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Songs for ex-lovers
on 2 March 2010
Eels albums tend to fall into one of two categories; autobiographical masterpieces like Electro-Shock Blues and Blinking Lights and Other Revelations and more straight ahead rock albums like Shootenanny! and Souljacker. Hombre Lobo fell into the latter category, End Times is Mr. E's latest foray into the former, with spectacular results to almost equal those previous two classics.
While E is remaining uncharacteristically tight lipped about the real life details this time around, this is broadly a break-up album, and the conflict and confusion of separation are rendered with his typically straightforward emotional directness. Falling somewhere between the martyred self-righteousness of Blood On The Tracks and Sea Change's rueful melancholy, E is alternately venomous (the frantic fuzz of Unhinged, the disses of I Need a Mother) and tender (the longing recollections of acoustic opener The Beginning, the plaintive and lonesome Little Bird).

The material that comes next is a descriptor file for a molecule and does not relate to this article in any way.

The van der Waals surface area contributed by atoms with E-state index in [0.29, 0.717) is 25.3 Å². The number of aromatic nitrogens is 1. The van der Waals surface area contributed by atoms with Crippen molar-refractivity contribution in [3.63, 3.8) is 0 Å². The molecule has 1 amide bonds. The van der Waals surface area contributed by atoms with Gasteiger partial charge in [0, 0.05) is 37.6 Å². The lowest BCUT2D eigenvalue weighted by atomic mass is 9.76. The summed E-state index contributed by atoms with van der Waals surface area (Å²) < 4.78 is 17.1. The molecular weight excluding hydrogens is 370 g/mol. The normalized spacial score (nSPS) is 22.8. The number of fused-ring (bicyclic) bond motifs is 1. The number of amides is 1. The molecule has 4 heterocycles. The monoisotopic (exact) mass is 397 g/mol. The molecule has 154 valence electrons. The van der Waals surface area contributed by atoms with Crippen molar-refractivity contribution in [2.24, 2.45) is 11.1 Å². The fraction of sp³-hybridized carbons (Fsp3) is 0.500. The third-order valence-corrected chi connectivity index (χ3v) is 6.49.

Many of the songs are stark in execution, the comparison to the blues is a good one I think. The Beginning, End Times and Little Bird are just Mr.E and his guitar. This, along with interludes of rain, a telephone ringing and spoken address really create a feeling of intimacy, as though you're right there in Everett's basement with him. A Line in The Dirt and the Neil Youngish Nowadays are more lushly arranged, and this works well too, with the melodies brought out in a really beautiful way.
I'm a little puzzled by some of the negative reviews here. To criticise an Eels album for being bleak, or for following an established musical template, at this stage seems a little like renting Jean Claude Van Damme's latest straight to DVD spectacular then complaining that the plot's a little thin, or that you've seen him doing roundhouse kicks before. I would have no hesitation recommending this to Eels fans, and for those who appreciate E's sense of humour, the two disc edition has to be the one. The porch ballad $200 Dollar tattoo, featuring the immortal brag, "It hurt a little, man it hurt a lot, but a man who won't commit is something I'm not" is classic stuff.